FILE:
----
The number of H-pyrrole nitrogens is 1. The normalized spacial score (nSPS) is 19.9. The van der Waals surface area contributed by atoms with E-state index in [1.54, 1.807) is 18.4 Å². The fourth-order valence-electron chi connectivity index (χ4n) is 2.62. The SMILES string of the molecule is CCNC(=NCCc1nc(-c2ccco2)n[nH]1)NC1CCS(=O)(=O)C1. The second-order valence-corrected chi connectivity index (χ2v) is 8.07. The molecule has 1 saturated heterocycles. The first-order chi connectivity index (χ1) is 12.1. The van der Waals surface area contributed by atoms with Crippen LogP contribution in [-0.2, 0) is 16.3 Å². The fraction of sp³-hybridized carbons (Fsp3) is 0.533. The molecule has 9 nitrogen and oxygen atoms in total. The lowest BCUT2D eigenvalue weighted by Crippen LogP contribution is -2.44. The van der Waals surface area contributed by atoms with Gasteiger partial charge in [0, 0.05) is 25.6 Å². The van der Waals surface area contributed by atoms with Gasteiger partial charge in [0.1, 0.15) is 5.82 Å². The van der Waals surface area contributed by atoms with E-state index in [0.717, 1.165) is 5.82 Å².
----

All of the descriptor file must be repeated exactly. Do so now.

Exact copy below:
The number of H-pyrrole nitrogens is 1. The normalized spacial score (nSPS) is 19.9. The van der Waals surface area contributed by atoms with E-state index in [1.54, 1.807) is 18.4 Å². The fourth-order valence-electron chi connectivity index (χ4n) is 2.62. The SMILES string of the molecule is CCNC(=NCCc1nc(-c2ccco2)n[nH]1)NC1CCS(=O)(=O)C1. The second-order valence-corrected chi connectivity index (χ2v) is 8.07. The molecule has 1 saturated heterocycles. The first-order chi connectivity index (χ1) is 12.1. The van der Waals surface area contributed by atoms with Crippen LogP contribution in [-0.2, 0) is 16.3 Å². The fraction of sp³-hybridized carbons (Fsp3) is 0.533. The molecule has 9 nitrogen and oxygen atoms in total. The lowest BCUT2D eigenvalue weighted by Crippen LogP contribution is -2.44. The van der Waals surface area contributed by atoms with Gasteiger partial charge in [0, 0.05) is 25.6 Å². The van der Waals surface area contributed by atoms with Gasteiger partial charge in [0.1, 0.15) is 5.82 Å². The van der Waals surface area contributed by atoms with E-state index in [0.717, 1.165) is 5.82 Å².